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Eligibility for Cholesterol Drugs Skyrockets Under New Guidelines

The National Cholesterol Education Program (NCEP) reports provide recommendations for the management of LDL ("bad") cholesterol using cholesterol-lowering drugs in patients at higher risk for heart disease.

The report guidelines consider factors such as cholesterol levels, age, family history, high blood pressure, and presence of diabetes. The third and most recent report by the program redefines guidelines for eligibility for cholesterol drugs based on "bad" cholesterol levels and other factors.

A study in Circulation: Journal of the American Heart Association determined the possible impact of the revised recommendations on Americans, using a sample of almost 14,000 people. These individuals, who all had some cardiovascular risk factors, were assessed for eligibility for cholesterol drugs under the previous program guidelines, as well as the new guidelines. The revised guidelines suggest that people with much lower LDL cholesterol levels can receive drug treatments.

Under the new guidelines, almost two-and-a-half times as many Americans are eligible for drug treatment for high cholesterol and heart-disease risk. Approximately 15 million individuals were eligible for cholesterol drugs under the previous guidelines, but 36 million will now be eligible. The estimated increases in eligibility by category include a 200% increase for all those under age 45 and a 150% increase among men.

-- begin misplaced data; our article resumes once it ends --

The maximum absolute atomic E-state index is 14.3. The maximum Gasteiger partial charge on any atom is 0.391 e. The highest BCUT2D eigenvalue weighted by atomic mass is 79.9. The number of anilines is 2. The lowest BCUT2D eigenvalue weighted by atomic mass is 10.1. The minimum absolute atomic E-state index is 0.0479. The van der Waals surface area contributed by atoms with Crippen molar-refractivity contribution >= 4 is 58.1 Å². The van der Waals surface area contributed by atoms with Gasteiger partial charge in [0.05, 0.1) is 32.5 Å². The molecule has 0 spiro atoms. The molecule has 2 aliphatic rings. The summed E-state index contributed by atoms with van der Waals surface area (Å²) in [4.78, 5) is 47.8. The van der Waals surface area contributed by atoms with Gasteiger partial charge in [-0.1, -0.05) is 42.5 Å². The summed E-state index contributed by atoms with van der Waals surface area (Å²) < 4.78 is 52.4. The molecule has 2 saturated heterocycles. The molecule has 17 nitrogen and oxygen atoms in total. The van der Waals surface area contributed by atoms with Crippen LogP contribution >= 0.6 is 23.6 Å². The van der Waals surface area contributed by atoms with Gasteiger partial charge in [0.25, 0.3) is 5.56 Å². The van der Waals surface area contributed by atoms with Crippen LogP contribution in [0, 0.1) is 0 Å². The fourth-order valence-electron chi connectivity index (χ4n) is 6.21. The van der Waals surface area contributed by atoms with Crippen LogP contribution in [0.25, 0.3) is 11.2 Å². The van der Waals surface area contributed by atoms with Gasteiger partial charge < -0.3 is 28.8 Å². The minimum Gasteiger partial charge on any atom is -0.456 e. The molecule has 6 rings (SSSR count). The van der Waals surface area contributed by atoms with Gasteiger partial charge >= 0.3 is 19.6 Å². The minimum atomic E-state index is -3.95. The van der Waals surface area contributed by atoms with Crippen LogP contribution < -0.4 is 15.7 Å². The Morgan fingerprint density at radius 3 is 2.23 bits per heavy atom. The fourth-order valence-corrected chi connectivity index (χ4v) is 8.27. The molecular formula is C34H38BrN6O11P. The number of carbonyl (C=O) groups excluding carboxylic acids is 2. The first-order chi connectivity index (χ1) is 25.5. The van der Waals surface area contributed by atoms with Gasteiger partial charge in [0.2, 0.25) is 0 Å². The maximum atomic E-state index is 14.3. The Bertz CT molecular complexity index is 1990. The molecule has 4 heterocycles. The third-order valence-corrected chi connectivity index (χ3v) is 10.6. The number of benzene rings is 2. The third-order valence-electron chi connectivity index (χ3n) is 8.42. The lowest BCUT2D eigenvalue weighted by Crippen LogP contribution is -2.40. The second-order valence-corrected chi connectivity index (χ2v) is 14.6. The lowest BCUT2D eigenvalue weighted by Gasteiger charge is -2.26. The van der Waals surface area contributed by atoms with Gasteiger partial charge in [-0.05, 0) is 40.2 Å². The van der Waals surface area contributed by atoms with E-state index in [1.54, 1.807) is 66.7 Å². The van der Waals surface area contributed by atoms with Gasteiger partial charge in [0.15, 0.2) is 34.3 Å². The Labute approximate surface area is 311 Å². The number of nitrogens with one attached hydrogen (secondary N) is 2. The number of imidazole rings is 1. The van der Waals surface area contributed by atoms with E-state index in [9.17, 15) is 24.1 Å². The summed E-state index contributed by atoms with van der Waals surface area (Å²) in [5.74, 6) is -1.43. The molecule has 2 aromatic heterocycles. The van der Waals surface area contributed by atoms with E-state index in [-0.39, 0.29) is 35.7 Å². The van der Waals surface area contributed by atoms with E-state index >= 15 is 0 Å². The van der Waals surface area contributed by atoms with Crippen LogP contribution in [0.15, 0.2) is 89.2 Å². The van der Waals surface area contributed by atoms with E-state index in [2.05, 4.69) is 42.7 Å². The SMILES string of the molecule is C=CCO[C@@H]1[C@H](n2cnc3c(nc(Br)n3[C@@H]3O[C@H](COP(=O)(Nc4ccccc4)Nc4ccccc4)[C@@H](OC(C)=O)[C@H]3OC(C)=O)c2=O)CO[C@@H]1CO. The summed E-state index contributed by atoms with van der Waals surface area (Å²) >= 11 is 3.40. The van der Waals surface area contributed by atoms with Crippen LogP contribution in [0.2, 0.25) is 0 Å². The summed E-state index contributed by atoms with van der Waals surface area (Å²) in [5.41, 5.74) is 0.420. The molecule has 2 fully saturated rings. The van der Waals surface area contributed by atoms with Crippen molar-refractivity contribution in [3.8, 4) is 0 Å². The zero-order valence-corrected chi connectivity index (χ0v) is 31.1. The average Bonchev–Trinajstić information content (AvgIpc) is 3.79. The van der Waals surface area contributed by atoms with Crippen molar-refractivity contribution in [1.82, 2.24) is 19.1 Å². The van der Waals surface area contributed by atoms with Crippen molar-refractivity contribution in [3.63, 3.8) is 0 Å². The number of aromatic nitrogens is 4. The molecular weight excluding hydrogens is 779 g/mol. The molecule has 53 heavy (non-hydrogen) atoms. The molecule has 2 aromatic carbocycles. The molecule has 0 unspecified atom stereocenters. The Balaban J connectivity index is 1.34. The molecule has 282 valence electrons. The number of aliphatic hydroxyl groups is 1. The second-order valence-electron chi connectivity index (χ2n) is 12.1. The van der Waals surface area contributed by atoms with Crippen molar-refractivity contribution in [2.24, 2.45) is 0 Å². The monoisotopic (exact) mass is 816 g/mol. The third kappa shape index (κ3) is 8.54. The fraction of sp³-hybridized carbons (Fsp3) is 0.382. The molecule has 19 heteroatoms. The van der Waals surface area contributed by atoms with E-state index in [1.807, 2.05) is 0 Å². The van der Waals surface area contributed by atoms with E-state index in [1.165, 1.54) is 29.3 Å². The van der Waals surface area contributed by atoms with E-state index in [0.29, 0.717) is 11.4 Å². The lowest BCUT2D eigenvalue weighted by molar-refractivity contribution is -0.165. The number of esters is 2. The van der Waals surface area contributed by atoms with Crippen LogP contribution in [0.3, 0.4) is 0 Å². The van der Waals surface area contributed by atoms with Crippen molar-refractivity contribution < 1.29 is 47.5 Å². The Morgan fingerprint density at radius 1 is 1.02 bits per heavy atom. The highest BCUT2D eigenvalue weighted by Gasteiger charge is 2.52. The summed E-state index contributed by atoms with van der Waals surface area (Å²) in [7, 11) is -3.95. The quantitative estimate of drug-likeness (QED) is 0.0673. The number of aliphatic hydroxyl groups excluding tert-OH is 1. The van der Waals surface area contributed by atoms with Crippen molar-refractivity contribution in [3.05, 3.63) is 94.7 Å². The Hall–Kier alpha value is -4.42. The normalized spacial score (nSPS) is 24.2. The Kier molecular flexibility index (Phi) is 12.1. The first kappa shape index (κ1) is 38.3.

The long-term side effects of cholesterol drugs are largely unknown, especially in younger patients. If you have high cholesterol, talk to your doctor of chiropractic about conservative treatment approaches instead of taking drugs, especially if you are younger and have only marginally high cholesterol.


Fedder DO, Koro CE, L'Italien GJ. New National Cholesterol Education Program III Guidelines for primary prevention lipid-lowering drug therapy: Projected impact on the size, sex, and age distribution of the treatment-eligible population. Circulation: Journal of the American Heart Association 2002:105, pp. 152-156.

For information on the dangers of drugs, go to


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